Lord of the Flies

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There are many themes in LORD OF THE FLIES by William Golding. The most evident of these themes is the loss of innocence in the boys.It is continously shown throughout the book that the boys innocence is severly damaged and diminished by lack of civilization which holds toghther the fabric of innocence.throughout LORD OF THE FLIES the boys lack of civilization makes them become progressivly cruel and primitive showing the true nature of man.

As the boys progress from well-behaved civilized children longing to be rescued to blood thirsty barbarians who only want to kill.they bring down innocence as well .there are many symbols in the book showing that they have lost there innocence:The killing of simon and piggy,the offering to the beast and the painting of their faces are all showing the rate of the decline of innocence these kids are having.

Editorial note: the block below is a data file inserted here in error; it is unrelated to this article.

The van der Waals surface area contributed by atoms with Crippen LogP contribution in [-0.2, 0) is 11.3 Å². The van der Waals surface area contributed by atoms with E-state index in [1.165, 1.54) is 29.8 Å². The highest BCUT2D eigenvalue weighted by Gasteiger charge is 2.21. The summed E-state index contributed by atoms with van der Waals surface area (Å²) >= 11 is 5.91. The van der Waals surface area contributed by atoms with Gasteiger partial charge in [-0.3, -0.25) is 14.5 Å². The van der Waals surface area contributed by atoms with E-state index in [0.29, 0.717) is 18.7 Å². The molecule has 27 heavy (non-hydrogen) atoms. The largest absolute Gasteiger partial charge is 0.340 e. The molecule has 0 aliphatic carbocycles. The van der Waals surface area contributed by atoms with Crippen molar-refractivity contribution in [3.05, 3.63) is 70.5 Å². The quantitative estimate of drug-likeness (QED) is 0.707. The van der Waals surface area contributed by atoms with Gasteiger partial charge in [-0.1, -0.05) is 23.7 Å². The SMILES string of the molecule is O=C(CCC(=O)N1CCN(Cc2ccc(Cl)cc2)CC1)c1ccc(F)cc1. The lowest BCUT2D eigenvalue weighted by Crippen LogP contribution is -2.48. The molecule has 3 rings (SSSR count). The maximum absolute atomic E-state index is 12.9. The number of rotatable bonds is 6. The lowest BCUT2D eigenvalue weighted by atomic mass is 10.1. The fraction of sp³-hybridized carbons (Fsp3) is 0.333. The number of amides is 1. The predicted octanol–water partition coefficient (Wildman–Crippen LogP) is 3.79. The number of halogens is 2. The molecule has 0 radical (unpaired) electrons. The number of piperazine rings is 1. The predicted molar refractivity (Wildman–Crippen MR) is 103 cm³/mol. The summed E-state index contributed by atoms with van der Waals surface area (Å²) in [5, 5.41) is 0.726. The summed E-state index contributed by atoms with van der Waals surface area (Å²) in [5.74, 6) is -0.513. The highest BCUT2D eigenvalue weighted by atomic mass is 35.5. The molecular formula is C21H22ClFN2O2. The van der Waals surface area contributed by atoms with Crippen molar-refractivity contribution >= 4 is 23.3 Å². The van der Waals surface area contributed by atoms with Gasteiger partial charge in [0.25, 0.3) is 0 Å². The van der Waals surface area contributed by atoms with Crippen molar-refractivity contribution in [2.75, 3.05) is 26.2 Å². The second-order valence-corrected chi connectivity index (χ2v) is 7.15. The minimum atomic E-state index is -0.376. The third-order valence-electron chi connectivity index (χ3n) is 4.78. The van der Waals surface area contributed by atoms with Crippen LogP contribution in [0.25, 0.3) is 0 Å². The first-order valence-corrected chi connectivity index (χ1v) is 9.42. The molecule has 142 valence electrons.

Chapter eight, '"'Gift for the Darkness'"', best describes this theme. The '"'beast'"' symbolizes the innate human evil in the children. Simon has a hallucination where the lord of the flies speaks to him. '"'There isn't anyone to help you. Only me. And I'm the Beast ... Fancy thinking the Beast was something you could hunt and kill! ... You knew, didn't you? I'm part of you? Close, close, close! I'm the reason why it's no go? Why things are the way they are?" This quote states the '"'beast'"' is not something you could hunt and kill. The beast is really the evil in every human soul. At first the boys are afraid of this creature they think exists on the island. As the story continues, they began bringing sacrifices for it and treating it with respect. This exemplifies the boys"'" growing evil. The existence of civilization allows man to remain innocent or ignorant about his true nature. Although man needs civilization, it is important that he also be aware of his more primitive instincts. Only in this way can reach true maturity.

Golding implies that the loss of innocence has little to do with age but is related to...
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